Emotional intelligence is the ability to make emotions work for you, instead of against you.”

~ Justin Bariso, in an article for Inc. Magazine

Emotional intelligence, also referred to as EQ, is the awareness of one’s own emotions and those of other people, as well as the ability to manage them. EQ was first introduced by psychologists Peter Salovey and John D. Meyer over 20 years ago and has been a hot topic ever since – mostly because the assumption for years was that IQ was the main predictor of success. However, research has found that people with average IQs often outperform those with higher IQs, with the main differentiator often being EQ. EQ is an important skill to hone in your personal and professional life. It involves recognizing and controlling your emotions, mood, behaviors and impulses.

The Difference Between IQ and EQ

IQ represents your ability to learn and is the same at age 20 as it is at age 50, whereas EQ is a skill set that can be learned and improved with practice. IQ and EQ aren’t connected; you can’t predict someone’s EQ based on their IQ. EQ isn’t the same as personality either. Personality is hardwired and doesn’t really change throughout your lifetime; you’re born with an inclination toward being introverted or extroverted, for example. Personality doesn’t predict EQ either. Just because you’re extroverted and energized by people doesn’t mean you’re adept at handling complex social situations or nurturing relationships.

Four Aspects of EQ

EQ impacts how we make decisions, behave, navigate social complexities and manage relationships. There are two sides of this skill – personal competence and social competence. Personal competence involves being able to understand and label one’s emotions accurately. People with high EQ roll with the punches and understand how their mood and behavior affect others. Social competence includes being aware of others’ emotions and managing relationships.

Two Components of Personal Competence

Self-awareness: The key aspect of self-awareness is being able to understand what you’re feeling in the moment, rather than after the fact. It requires snapping out of autopilot and being present. People with high EQ recognize what emotions they’re feeling, as well as the impact those emotions have on their behavior. When people are self-aware, they are able to identify their emotional triggers and know when to ask for help. Self-awareness also involves being tuned into one’s values, beliefs, motivations, goals, strengths and weaknesses. Mindfulness can play a role in elevating your self-awareness because taking time for this practice can help you tune into your emotions.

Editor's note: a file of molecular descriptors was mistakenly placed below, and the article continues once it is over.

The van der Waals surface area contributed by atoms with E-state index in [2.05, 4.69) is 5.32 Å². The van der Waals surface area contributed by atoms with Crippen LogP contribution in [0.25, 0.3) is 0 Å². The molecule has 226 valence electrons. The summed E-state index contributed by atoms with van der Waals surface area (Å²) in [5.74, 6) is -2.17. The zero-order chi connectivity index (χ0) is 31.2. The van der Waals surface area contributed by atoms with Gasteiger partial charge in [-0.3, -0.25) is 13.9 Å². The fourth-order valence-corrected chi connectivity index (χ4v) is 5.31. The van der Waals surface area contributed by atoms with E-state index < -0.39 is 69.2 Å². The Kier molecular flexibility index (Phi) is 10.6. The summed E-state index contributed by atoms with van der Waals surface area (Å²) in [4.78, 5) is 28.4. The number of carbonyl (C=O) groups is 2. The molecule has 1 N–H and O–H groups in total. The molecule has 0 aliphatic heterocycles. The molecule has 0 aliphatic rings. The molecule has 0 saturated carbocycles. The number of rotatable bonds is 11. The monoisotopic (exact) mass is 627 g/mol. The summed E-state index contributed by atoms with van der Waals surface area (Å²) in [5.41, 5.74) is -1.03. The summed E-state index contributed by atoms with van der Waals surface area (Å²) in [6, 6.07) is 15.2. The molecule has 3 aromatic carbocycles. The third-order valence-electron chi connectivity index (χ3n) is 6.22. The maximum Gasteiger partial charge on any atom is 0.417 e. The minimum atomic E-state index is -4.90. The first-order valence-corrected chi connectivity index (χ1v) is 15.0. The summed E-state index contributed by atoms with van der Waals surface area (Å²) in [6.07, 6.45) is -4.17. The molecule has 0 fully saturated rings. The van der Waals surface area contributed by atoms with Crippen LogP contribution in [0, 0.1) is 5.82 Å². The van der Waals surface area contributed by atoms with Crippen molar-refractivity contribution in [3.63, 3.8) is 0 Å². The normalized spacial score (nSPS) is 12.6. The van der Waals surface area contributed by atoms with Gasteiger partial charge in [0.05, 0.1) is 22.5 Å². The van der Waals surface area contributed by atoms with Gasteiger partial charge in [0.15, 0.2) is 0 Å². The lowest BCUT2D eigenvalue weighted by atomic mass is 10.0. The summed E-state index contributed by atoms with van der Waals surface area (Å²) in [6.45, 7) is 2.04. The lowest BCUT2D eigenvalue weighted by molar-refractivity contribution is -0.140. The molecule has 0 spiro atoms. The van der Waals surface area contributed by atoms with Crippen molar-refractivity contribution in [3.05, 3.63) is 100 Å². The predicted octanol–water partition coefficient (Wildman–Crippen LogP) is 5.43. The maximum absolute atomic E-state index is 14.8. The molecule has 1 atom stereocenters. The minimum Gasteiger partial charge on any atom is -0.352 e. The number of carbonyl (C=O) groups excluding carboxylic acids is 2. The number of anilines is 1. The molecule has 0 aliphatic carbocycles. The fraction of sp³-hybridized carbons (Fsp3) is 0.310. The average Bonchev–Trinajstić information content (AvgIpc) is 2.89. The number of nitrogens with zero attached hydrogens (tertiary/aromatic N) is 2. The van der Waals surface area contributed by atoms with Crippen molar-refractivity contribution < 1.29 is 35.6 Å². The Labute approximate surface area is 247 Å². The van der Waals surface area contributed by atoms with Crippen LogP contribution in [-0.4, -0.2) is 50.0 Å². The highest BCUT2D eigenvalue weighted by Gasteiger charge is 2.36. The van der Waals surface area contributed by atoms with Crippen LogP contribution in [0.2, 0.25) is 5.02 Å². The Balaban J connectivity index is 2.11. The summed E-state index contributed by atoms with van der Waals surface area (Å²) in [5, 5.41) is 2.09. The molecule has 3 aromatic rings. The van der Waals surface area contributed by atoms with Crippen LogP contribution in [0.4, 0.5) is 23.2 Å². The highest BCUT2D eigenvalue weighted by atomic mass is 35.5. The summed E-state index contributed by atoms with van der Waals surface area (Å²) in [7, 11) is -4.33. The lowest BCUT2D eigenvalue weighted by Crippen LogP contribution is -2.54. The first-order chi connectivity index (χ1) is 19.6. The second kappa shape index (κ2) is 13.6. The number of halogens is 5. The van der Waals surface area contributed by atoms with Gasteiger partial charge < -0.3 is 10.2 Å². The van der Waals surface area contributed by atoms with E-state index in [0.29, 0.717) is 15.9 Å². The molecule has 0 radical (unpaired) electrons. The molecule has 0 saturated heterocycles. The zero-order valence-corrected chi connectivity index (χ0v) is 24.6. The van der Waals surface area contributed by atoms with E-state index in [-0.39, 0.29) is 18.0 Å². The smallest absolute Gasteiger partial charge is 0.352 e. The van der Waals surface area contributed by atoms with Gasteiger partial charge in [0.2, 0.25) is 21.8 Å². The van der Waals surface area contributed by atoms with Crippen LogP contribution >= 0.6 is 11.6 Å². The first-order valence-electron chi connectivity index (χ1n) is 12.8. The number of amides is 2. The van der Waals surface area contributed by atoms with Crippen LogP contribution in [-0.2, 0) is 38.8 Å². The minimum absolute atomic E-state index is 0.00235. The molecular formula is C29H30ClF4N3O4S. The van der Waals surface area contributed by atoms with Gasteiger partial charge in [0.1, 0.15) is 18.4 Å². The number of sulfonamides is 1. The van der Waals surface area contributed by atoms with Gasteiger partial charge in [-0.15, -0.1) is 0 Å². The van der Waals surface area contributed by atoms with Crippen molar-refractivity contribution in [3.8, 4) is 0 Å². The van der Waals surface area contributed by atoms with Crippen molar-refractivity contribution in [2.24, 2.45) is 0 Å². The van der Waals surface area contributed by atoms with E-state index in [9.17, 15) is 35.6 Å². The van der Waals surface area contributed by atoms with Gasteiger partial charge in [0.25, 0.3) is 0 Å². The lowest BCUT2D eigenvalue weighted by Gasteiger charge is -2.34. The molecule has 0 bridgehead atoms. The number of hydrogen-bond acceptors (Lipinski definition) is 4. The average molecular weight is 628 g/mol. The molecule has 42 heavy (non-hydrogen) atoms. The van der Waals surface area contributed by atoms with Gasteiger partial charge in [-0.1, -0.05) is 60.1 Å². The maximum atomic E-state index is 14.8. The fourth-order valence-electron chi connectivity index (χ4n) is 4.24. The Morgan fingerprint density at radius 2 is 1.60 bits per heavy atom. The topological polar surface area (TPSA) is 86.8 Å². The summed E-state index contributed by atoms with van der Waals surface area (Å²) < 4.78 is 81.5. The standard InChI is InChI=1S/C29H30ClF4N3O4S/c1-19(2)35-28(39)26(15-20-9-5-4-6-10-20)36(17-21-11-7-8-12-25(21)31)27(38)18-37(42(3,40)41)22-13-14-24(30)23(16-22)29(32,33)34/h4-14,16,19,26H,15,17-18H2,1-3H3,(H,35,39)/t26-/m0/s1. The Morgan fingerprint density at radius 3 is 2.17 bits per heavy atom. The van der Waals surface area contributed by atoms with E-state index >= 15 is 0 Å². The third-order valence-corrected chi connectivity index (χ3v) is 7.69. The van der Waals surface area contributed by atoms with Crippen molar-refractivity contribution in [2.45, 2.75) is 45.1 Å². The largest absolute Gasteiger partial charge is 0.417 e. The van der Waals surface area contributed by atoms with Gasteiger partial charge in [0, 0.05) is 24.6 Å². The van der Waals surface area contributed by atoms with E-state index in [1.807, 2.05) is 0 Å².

Self-regulation: Self-awareness is the first step; then you need to be able to evaluate and control your emotions and impulses. While you may not have control over when emotions surface, you have a choice in how you respond. Determine what’s behind an emotion and how you can effectively deal with it. It’s imperative to handle feelings appropriately without overreacting. Self-regulation includes controlling impulses, acting in a way that is consistent with your values, taking responsibility for your actions, being flexible with change, and remaining open to new ideas. People with high EQ understand how their emotions impact others and how others’ feelings can influence their own mood (and that of a group). They are acutely aware of how contagious and energizing a positive attitude can be to those around them and make it a point not to let another person’s negative mood bring them down.

Two Components of Social Competence

Social awareness: This is the ability to read others’ emotions – based on their words, body language and actions – and understand what’s really happening. For example, determining if a loved one is really upset with you for something you said or did, or is irritable because they had a rough day at work. Understanding what’s driving someone’s behavior can help you work with them.

Relationship management: People with high EQ use their skills to read and understand other people’s emotions to navigate social situations and nurture relationships.


Emotions are powerful drivers in our lives. They provide data for what’s going on underneath the surface. When they aren’t dealt with, they put stress on our bodies and minds. In fact, people with low EQ are more likely to turn to less effective (often harmful) coping mechanisms, as well as experience anxiety, depression and substance abuse. While you can’t control when emotions arise, you can control your reactions to your feelings. Building your EQ can help you identify and address difficult situations before they escalate.

An important lesson you’ll learn as you tune into emotional intelligence is that your choices matter. Each day you have the choice to impact the world with your thoughts, feelings and actions. How you choose to respond to your emotions and the situations you face affect your life and the lives of those around you. And if you don’t understand your own feelings and behaviors, it’s almost impossible to understand others. The relationship you have with both yourself and others is central to the life you lead.